Tag: contract extensions

Stan Bowman

Blackhawks hand GM Stan Bowman a three-year extension

Sure, his last name probably helped him get his foot in the door, but Stan Bowman faced a genuine challenge living in his father’s shadow. The Chicago Blackhawks’ GM is making a name of his own, though, as he put the finishing touches on a team that won its first Stanley Cup in decades and hopes to compete in the long-term.

(As an aside, apparently Stan doesn’t have a problem with Scotty Bowman’s presence, considering his father’s role as an adviser.)

After signing core players to mostly-solid contracts, it only seems right that Bowman received a contract extension of his own. The Blackhawks decided to do that today, as they handed the team’s architect a three-year extension that will run through the 2015-16 season.

The 2011-12 season will be Stan Bowman’s third as the GM and 11th with the organization. He inherited some great talent from previous general manager Dale Tallon, but also was forced to navigate some treacherous salary cap waters thanks to his predecessor. The Blackhawks experienced some growing pains last season because of their depth losses, but they managed to keep their core together and head into next season as genuine contenders.

Here are some of his career highlights, via the Blackhawks.

Bowman, 38, is entering his 11th season with the Blackhawks and third as the head of the team’s Hockey Operations Department. He was originally named General Manager on July 14, 2009, before being promoted to Vice President/General Manager on September 7, 2010. Currently the youngest General Manager in the NHL, Bowman helped Chicago capture the 2010 Stanley Cup during his first year as GM, ending a 49-year drought. The Blackhawks have registered a .604 regular-season winning percentage (99-51-17) during his tenure as GM and a 19-10 mark (.655) in three Stanley Cup Playoff appearances over three years.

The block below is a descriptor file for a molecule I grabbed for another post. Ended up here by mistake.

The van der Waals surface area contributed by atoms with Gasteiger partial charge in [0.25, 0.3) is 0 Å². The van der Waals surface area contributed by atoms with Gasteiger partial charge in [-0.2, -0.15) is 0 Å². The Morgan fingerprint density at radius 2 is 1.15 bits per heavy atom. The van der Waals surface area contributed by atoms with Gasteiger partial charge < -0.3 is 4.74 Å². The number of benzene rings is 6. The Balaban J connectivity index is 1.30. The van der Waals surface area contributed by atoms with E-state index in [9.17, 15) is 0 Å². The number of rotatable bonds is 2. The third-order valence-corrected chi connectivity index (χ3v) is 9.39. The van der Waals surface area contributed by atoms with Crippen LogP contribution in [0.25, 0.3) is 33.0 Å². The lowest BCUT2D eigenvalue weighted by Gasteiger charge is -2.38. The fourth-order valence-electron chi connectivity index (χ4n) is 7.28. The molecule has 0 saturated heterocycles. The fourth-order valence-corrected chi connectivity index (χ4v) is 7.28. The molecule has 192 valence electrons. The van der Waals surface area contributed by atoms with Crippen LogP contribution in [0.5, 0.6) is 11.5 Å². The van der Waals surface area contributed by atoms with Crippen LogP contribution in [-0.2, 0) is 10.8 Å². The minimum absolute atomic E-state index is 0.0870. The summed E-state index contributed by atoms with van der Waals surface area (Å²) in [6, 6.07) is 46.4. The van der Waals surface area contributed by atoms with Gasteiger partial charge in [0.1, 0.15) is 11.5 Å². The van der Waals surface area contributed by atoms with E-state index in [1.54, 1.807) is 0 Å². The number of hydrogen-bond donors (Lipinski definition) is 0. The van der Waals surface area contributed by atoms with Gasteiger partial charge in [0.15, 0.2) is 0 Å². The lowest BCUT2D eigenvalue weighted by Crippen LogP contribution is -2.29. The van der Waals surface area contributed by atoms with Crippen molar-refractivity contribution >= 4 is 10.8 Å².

Over the last 26 months, Bowman has locked up Jonathan Toews, Patrick Kane, Duncan Keith, Patrick Sharp, Brent Seabrook and Corey Crawford to long-term deals and has acquired Nick Leddy, Michael Frolik, Steve Montador, Andrew Brunette and Daniel Carcillo among other moves to stabilize the club’s roster. He also re-signed Head Coach Joel Quenneville through the 2013-14 season last September. Bowman joined the Blackhawks in 2001, serving for four seasons as special assistant to the general manager before being promoted to director of hockey operations, a role he served in for two years (2005-07).

Hurricanes hand GM Jim Rutherford a four-year contract extension


If there’s one theme to the Carolina Hurricanes’ way of doing business, it might be “loyalty.”

Sometimes that preference reaches into the realm of the slightly ridiculous, as the team tends to bring back retreads with notable frequency. Just look at their history with Anton Babchuk, Cory Stillman, Erik Cole, the Kaberle brothers and even their once-fired head coach Paul Maurice for examples of this phenomenon.

While the team’s on-ice results seem to be on one year and off the other – possibly as a result of the Canes’ dependence upon stars Eric Staal and Cam Ward – the team seems like a solid hit in its non-traditional market. It’s my guess that fact (and his glistening 2006 Stanley Cup championship ring) explains why the Hurricanes decided to hand general manager Jim Rutherford a four-year contract extension.